Why 0^0 is undefined

TI00

Here’s an explanation for why 0^0 is undefined that should be within the grasp of pre-algebra students:

Part 1.

  • What is 0^3? Of course, it’s 0.
  • What is 0^2? Again, 0.
  • What is 0^1? Again, 0.
  • What is 0^{1/2}, or \sqrt{0}? Again, 0.
  • What is 0^{1/3}, or \sqrt[3]{0}? In other words, what number, when cubed, is 0? Again, 0.
  • What is 0^{1/10}, or \sqrt[10]{0}? In other words, what number, when raised to the 10th power, is 0. Again, 0.

So as the exponent gets closer to 0, the answer remains 0. So, from this perspective, it looks like 0^0 ought to be equal to 0.

Part 2.

  • What is 3^0. Of course, it’s 1.
  • What is 2^0. Again, 1.
  • What is 1^0. Again, 1.
  • What is \left( \displaystyle \frac{1}{2} \right)^0? Again, 1
  • What is \left( \displaystyle \frac{1}{3} \right)^0. Again, 1
  • What is \left( \displaystyle \frac{1}{10} \right)^0? Again, 1

So as the base gets closer to 0, the answer remains 1. So, from this perspective, it looks like 0^0 ought to be equal to 1.

In conclusion: looking at it one way, 0^0 should be defined to be 0. From another perspective, 0^0 should be defined to be 1.

Of course, we can’t define a number to be two different things! So we’ll just say that 0^0 is undefined — just like dividing by 0 is undefined — rather than pretend that 0^0 switches between two different values.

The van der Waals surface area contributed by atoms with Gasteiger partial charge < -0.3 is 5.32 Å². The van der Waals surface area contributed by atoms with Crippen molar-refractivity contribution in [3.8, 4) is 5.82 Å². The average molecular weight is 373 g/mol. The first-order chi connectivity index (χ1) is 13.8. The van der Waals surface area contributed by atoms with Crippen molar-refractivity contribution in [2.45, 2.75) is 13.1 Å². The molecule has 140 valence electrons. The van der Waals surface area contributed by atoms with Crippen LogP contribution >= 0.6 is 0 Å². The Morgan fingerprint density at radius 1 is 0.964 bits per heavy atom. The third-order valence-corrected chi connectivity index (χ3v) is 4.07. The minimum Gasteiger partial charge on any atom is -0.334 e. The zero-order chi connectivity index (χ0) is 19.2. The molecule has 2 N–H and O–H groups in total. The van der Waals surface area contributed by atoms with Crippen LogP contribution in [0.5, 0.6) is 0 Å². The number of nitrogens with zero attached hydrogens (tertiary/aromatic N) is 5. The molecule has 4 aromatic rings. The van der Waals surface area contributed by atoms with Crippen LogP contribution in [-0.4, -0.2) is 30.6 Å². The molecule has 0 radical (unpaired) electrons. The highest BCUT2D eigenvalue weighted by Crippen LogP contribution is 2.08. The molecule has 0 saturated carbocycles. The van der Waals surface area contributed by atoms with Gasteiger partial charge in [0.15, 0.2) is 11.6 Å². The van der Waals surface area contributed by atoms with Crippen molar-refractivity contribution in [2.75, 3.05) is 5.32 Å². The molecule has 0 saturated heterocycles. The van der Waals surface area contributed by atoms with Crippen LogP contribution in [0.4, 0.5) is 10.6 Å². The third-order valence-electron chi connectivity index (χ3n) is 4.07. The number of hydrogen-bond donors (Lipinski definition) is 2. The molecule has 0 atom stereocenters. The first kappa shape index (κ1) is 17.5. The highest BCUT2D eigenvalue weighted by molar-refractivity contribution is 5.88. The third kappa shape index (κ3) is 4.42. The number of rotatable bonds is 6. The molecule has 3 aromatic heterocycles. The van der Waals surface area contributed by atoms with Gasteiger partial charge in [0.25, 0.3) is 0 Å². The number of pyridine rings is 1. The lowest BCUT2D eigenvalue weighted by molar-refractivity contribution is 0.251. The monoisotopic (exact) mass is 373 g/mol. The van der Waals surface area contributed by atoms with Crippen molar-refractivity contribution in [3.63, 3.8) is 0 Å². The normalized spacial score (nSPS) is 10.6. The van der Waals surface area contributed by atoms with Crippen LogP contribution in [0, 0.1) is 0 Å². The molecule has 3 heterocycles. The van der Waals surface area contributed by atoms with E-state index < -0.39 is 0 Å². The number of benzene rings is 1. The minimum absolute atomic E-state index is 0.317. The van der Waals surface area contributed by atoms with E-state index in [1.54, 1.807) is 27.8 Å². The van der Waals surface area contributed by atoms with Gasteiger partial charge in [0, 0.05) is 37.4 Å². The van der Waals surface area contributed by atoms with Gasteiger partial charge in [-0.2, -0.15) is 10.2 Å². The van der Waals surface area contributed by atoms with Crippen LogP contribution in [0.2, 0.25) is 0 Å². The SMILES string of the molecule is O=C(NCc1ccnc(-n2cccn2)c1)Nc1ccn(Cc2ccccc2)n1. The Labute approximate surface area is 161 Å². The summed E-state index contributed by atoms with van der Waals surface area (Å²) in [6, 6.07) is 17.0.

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Here’s a more technical explanation about why 0^0 is an indeterminate form, using calculus.

Part 1. As before,

\displaystyle \lim_{x \to 0^+} 0^x = \lim_{x \to 0^+} 0 = 0.

The first equality is true because, inside of the limit, x is permitted to get close to 0 but cannot actually equal 0, and there’s no ambiguity about 0^x = 0 if x >0. (Naturally, 0^x is undefined if x < 0.)

The second equality is true because the limit of a constant is the constant.

Part 2. As before,

\displaystyle \lim_{x \to 0} x^0 = \lim_{x \to 0} 1 = 1.

Once again, the first equality is true because, inside of the limit, x is permitted to get close to 0 but cannot actually equal 0, and there’s no ambiguity about x^0 = 1 if x \ne 0.

As before, the answers from Parts 1 and 2 are different. But wait, there’s more…

Part 3. Here’s another way that 0^0 can be considered, just to give us a headache. Let’s evaluate

\displaystyle \lim_{x \to 0^+} x^{1/\ln x}

Clearly, the base tends to 0 as x \to 0. Also, \ln x \to \infty as x \to 0^+, so that \displaystyle \frac{1}{\ln x} \to 0 as x \to 0^+. In other words, this limit has the indeterminate form 0^0.

To evaluate this limit, let’s take a logarithm under the limit:

\displaystyle \lim_{x \to 0^+} \ln x^{1/\ln x} = \displaystyle \lim_{x \to 0^+} \frac{1}{\ln x} \cdot \ln x

\displaystyle \lim_{x \to 0^+} \ln x^{1/\ln x} = \displaystyle \lim_{x \to 0^+} 1

\displaystyle \lim_{x \to 0^+} \ln x^{1/\ln x} = 1

Therefore, without the extra logarithm,

\displaystyle \lim_{x \to 0^+} x^{1/\ln x} = e^1 = e

Part 4. It gets even better. Let k be any positive real number. By the same logic as above,

\displaystyle \lim_{x \to 0^+} x^{\ln k/\ln x} = e^{\ln k} = k

So, for any k \ge 0, we can find a function f(x) of the indeterminate form 0^0 so that \displaystyle f(x) = k.

In other words, we could justify defining 0^0 to be any nonnegative number. Clearly, it’s better instead to simply say that 0^0 is undefined.

P.S. I don’t know if it’s possible to have an indeterminate form of 0^0 where the answer is either negative or infinite. I tend to doubt it, but I’m not sure.

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